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Pain associated with the chronic pelvic pain syndrome is strongly related to the ambient temperature
Department of Research and Development, Skaraborgs Sjukhus, Skövde, Sweden.
Department of Research and Development, Skaraborgs Sjukhus, Skövde, Sweden.
Department of Research and Development, Skaraborgs Sjukhus, Skövde, Sweden.ORCID iD: 0000-0002-6549-086x
2012 (English)In: Scandinavian Journal of Urology and Nephrology, ISSN 0036-5599, E-ISSN 1651-2065, Vol. 46, no 4, p. 279-283Article in journal (Refereed) Published
Abstract [en]

Objective. There are indications suggesting that the pain associated with the chronic pelvic pain syndrome (CPPS) may be related to cold. The purpose of the present study was to evaluate how the symptom intensity reported by the patient relates to the time of the year in a temperate climate, i.e. to the ambient temperature and to weather changes.

Material and methods. Thirty-one patients, mean age 51 years (range 35-66 years), with CPPS for 17 +/- 10 years (3-42 years) were asked to complete a set of questionnaires including questions concerning how they experienced their symptom intensity during the different seasons using the National Institutes of Health Chronic Prostatitis Symptom Index (NIH-CPSI) questionnaire.

Results. The total NIH-CPSI score was 22.2 +/- 8.2. There was a highly marked relationship between season and pain intensity as reported by the informants: it was experienced to be three times more intense during the winter months. All subjects reported that a temperature drop was associated with deterioration.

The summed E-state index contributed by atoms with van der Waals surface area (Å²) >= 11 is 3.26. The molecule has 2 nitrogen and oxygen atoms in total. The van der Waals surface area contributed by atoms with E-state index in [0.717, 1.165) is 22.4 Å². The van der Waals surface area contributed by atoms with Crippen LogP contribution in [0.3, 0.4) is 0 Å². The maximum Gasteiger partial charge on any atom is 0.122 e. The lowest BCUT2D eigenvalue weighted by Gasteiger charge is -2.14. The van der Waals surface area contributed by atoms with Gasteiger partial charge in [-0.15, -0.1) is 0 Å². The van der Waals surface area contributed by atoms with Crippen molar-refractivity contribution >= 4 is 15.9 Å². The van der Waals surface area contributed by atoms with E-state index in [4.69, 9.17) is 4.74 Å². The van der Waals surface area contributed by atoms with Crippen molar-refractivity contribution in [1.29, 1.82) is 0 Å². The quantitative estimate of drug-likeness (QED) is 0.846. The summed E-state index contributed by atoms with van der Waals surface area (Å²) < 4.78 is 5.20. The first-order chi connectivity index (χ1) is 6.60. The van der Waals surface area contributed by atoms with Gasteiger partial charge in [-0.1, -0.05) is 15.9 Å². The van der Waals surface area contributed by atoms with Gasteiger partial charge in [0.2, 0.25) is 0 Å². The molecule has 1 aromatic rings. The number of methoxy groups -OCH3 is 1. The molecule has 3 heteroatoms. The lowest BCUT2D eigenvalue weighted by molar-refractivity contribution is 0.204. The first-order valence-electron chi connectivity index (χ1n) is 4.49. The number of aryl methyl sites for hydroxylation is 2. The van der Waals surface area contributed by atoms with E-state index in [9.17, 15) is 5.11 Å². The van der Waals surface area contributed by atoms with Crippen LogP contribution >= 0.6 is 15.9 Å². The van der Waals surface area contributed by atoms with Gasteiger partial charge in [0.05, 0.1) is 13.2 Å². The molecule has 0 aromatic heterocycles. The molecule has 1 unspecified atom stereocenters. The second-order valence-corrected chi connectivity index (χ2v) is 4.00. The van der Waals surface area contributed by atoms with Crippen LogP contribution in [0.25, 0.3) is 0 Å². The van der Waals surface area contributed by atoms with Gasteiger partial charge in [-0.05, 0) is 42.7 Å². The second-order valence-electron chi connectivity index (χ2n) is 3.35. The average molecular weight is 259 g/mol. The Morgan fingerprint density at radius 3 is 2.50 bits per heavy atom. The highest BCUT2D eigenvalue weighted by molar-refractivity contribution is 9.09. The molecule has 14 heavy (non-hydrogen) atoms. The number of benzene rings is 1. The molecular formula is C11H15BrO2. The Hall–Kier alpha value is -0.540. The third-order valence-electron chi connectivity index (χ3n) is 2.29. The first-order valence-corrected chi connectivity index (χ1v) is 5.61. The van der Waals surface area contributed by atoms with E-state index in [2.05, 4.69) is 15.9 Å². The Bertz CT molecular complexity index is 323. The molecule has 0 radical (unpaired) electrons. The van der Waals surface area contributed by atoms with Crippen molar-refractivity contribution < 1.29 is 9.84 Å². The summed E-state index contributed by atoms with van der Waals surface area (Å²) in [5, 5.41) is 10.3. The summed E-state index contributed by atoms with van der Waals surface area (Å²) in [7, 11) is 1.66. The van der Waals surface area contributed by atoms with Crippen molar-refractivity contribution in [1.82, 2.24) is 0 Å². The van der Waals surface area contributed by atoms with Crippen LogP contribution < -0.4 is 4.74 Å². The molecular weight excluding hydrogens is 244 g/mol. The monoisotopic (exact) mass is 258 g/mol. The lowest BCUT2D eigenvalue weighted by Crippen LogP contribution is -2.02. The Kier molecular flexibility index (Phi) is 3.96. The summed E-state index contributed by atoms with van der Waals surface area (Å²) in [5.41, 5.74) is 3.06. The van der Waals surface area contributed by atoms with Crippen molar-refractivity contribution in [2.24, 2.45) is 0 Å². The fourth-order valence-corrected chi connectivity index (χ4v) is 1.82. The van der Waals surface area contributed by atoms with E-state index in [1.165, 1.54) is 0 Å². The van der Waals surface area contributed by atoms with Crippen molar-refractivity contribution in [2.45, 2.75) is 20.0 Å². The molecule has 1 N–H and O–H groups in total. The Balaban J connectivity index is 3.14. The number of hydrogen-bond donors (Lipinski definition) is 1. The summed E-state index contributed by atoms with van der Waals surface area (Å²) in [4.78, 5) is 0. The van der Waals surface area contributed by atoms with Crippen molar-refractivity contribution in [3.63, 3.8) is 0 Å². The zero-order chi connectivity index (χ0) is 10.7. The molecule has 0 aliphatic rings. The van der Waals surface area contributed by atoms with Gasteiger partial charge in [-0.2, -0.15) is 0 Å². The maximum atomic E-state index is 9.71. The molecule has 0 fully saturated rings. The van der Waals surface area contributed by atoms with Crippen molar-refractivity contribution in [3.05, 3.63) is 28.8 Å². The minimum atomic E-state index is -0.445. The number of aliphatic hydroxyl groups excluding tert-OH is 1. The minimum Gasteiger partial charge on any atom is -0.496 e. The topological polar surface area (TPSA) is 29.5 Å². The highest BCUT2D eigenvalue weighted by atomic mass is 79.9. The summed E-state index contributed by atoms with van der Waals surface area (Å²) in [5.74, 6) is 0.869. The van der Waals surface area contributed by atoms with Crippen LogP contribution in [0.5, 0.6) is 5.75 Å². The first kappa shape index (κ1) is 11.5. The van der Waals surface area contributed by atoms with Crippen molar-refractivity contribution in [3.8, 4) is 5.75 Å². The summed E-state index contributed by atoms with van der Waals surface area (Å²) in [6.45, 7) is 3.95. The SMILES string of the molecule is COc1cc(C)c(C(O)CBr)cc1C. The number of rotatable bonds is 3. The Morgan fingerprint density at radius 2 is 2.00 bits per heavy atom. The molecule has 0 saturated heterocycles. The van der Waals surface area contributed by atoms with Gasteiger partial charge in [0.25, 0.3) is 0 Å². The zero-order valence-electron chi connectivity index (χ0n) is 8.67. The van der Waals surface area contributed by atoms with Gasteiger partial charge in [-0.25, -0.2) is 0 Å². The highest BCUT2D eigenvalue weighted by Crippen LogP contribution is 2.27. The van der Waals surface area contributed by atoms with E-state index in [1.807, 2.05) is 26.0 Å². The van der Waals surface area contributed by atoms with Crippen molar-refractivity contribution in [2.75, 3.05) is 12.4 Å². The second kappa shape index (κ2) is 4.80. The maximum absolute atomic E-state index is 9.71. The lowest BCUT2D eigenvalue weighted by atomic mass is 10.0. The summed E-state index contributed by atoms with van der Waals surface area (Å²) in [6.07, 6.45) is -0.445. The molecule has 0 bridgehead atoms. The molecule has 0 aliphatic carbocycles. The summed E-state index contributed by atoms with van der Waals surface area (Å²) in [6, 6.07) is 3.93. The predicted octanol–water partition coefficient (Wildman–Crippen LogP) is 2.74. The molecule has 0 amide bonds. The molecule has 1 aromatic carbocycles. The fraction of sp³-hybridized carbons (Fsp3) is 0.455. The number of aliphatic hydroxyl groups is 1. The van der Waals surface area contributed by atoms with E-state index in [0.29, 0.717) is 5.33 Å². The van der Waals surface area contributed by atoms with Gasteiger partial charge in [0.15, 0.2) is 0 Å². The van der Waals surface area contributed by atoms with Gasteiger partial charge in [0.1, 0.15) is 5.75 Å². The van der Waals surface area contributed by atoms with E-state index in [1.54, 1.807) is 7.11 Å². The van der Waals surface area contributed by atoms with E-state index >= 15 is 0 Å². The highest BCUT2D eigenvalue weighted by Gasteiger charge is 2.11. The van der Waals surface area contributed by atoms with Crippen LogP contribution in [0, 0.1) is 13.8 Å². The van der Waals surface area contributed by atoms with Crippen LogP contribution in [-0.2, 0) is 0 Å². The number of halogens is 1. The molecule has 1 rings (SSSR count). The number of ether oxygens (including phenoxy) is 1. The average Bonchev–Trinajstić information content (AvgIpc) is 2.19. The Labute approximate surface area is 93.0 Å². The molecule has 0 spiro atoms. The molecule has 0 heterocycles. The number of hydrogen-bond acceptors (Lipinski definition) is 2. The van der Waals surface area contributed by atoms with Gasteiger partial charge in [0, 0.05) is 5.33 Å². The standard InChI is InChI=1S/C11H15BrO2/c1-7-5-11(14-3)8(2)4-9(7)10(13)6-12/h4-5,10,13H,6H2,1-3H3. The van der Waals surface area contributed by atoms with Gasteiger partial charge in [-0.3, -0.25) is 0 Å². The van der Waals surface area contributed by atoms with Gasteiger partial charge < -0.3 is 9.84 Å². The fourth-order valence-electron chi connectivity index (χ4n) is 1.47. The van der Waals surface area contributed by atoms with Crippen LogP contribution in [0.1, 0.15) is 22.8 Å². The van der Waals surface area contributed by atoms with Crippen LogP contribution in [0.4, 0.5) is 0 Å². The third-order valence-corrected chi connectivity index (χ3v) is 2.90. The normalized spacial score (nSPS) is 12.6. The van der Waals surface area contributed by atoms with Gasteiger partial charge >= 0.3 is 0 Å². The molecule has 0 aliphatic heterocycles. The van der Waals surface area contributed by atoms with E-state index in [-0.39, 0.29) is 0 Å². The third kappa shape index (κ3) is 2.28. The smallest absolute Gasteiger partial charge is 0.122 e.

Conclusion. The strong relationship between the ambient temperature, a drop in temperature and the pain experienced by men with CPPS confirms the association between cold and symptom intensity in the Scandinavian countries, where the seasonal temperature variation spans a long range and the winters are long. The cause of this relationship is still to be established. Muscular spasm/stiffness is a possibility that remains to be explored.

Place, publisher, year, edition, pages
Taylor & Francis, 2012. Vol. 46, no 4, p. 279-283
Keywords [en]
chronic pelvic pain, cold weather, men
National Category
Urology and Nephrology
Identifiers
URN: urn:nbn:se:hj:diva-45752DOI: 10.3109/00365599.2012.669404ISI: 000306479900006PubMedID: 22452545Scopus ID: 2-s2.0-84862198171OAI: oai:DiVA.org:hj-45752DiVA, id: diva2:1346871
Available from: 2019-08-29 Created: 2019-08-29 Last updated: 2019-08-29Bibliographically approved

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